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|Title:||Effects of cohort size on male experience-earnings profiles in Korea|
|Authors:||Sin, Yŏng-su, 1952|
|Keywords:||Wages -- Korea (South)|
Labor supply -- Korea (South)
|Abstract:||The objective of this study is to investigate the relationship between labor force age (or experience) composition and the experience-earnings profiles in Korea in order to understand the dynamics of these earnings profiles. It has been argued that the aggregate earnings profiles may be twisted over time when the age composition of the labor force changes, and workers of different ages are imperfectly substitutable in production. During the 1970s and early 1980s, the structure of male earnings changed noticeably and the changes coincided with the arrival of the peak-sized cohorts spawned by the post-Korean War baby boom. Thus, the changes in age composition of labor force are supposed to be a major factor in the explanations given for the earnings changes. Theories and approaches which hinge on the supply of labor have been advanced and empirically examined by Freeman (1979) and Welch (1979), and modified and broadened by scholars such as Giant and Hammerers (1981) and Berger (1983b, 1984, 1985) in the case of the U.S. Even though previous research has established that baby-boom cohorts have suffered depressed earnings relative to older cohorts, there is a disagreement regarding the steepness of the earnings profile of these large cohorts. In specifying human capital earnings equations for the analysis in the case of Korea, this study modified the specification employed in the previous studies. First, the earnings equations are here estimated by firm size and educational level in order to consider the firm size differences in demand for labor. Second, the period effects on real earnings are eliminated to avoid a specification error and completely capture the parallel shifts of cross-sectional earnings profiles over time. In this pooled time-series analysis by using the data from Occupational Wage Surveys of Korea covering the period from 1972 to 1982 by two years intervals, it is found that while cohort size depresses earnings at entry, these negative effects of cohort size diminish and wages reach "normal" levels at relatively young ages, except for college graduates in small and medium-size firms. That is, cohort size generally has a negative effect on earnings levels, but a positive effect on early career earnings growth in Korea's labor market. r4oreover, the greatest positive effect on earnings growth is found in small firms for all education levels, which is consistent with the idea that the substitutability between younger and older workers is greatest in small firms, and the smallest in large firms. The regression results for the college graduates in small and medium firms indicate a positive effect of cohort size on earnings even in the early career phase. One interpretation of this finding is that there would be relatively strong complementarity between work activities performed at different phases of the career in professional and managerial capacities where the highly educated tend to be concentrated. The other possible interpretation is that there could be a specification error in the earnings equations estimated, which do not completely control for changes in the quality of schooling in different cohorts. In summary , cohort size effects on earnings levels generally appear to decline with experience. The effects of large swings in demographic composition of the labor force on the structure of earnings may be temporary in nature.|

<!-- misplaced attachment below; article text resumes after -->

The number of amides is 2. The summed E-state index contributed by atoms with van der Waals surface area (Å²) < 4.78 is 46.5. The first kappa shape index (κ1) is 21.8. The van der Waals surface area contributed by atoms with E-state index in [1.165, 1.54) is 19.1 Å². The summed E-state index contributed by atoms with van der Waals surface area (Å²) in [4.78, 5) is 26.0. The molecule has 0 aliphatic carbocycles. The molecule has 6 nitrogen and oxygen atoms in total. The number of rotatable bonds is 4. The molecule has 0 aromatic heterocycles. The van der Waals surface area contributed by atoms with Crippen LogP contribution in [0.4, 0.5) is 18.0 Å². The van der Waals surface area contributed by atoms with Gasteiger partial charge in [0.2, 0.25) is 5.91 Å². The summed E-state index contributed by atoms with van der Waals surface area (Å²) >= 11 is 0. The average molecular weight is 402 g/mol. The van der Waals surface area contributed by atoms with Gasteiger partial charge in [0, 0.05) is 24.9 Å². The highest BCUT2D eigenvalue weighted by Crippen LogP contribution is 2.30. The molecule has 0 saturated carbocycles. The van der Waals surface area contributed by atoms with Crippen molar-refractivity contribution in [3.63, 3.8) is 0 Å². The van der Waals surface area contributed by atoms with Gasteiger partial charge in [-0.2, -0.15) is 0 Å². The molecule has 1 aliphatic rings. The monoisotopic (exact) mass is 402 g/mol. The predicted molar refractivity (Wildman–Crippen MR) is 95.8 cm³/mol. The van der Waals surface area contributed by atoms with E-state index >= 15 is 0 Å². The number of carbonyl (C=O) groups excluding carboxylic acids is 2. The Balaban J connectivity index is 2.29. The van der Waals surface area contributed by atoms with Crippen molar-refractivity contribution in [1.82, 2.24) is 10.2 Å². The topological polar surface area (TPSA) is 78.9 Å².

Thesis (Ph. D.)--University of Hawaii at Manoa, 1986.
Bibliography: leaves 97-102.
x, 102 leaves, bound ill. 29 cm
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|Appears in Collections:||Ph.D. - Economics|
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